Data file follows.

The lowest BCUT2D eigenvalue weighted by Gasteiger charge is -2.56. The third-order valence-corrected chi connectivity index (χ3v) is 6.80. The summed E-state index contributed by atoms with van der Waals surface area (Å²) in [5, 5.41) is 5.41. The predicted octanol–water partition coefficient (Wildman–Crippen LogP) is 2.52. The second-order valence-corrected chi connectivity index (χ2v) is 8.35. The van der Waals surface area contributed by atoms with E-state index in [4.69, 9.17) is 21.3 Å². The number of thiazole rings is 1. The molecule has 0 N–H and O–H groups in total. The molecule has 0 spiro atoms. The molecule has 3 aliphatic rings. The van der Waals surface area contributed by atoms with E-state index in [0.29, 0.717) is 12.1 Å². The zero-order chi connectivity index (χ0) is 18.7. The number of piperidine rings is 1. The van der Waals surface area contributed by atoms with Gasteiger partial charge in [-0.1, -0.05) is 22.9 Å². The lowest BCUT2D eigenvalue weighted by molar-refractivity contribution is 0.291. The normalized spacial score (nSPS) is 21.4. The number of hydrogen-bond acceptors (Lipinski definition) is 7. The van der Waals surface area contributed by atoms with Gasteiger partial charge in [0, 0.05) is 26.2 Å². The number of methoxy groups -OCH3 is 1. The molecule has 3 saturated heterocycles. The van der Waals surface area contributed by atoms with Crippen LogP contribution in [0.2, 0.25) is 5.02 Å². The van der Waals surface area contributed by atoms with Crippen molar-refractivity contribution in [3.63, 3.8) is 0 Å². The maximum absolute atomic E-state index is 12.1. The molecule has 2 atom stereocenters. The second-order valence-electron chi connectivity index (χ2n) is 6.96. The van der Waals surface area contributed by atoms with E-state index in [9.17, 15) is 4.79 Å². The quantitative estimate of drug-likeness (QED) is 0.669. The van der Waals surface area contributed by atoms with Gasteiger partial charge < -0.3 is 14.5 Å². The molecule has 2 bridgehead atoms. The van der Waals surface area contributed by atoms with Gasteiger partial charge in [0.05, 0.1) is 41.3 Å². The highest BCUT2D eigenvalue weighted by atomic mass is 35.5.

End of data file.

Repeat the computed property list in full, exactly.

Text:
The lowest BCUT2D eigenvalue weighted by Gasteiger charge is -2.56. The third-order valence-corrected chi connectivity index (χ3v) is 6.80. The summed E-state index contributed by atoms with van der Waals surface area (Å²) in [5, 5.41) is 5.41. The predicted octanol–water partition coefficient (Wildman–Crippen LogP) is 2.52. The second-order valence-corrected chi connectivity index (χ2v) is 8.35. The van der Waals surface area contributed by atoms with E-state index in [4.69, 9.17) is 21.3 Å². The number of thiazole rings is 1. The molecule has 0 N–H and O–H groups in total. The molecule has 0 spiro atoms. The molecule has 3 aliphatic rings. The van der Waals surface area contributed by atoms with E-state index in [0.29, 0.717) is 12.1 Å². The zero-order chi connectivity index (χ0) is 18.7. The number of piperidine rings is 1. The van der Waals surface area contributed by atoms with Gasteiger partial charge in [-0.1, -0.05) is 22.9 Å². The lowest BCUT2D eigenvalue weighted by molar-refractivity contribution is 0.291. The normalized spacial score (nSPS) is 21.4. The number of hydrogen-bond acceptors (Lipinski definition) is 7. The van der Waals surface area contributed by atoms with Gasteiger partial charge in [0, 0.05) is 26.2 Å². The number of methoxy groups -OCH3 is 1. The molecule has 3 saturated heterocycles. The van der Waals surface area contributed by atoms with Crippen LogP contribution in [0.2, 0.25) is 5.02 Å². The van der Waals surface area contributed by atoms with Crippen molar-refractivity contribution in [3.63, 3.8) is 0 Å². The maximum absolute atomic E-state index is 12.1. The molecule has 2 atom stereocenters. The second-order valence-electron chi connectivity index (χ2n) is 6.96. The van der Waals surface area contributed by atoms with E-state index in [9.17, 15) is 4.79 Å². The quantitative estimate of drug-likeness (QED) is 0.669. The van der Waals surface area contributed by atoms with Gasteiger partial charge < -0.3 is 14.5 Å². The molecule has 2 bridgehead atoms. The van der Waals surface area contributed by atoms with Gasteiger partial charge in [0.05, 0.1) is 41.3 Å². The highest BCUT2D eigenvalue weighted by atomic mass is 35.5.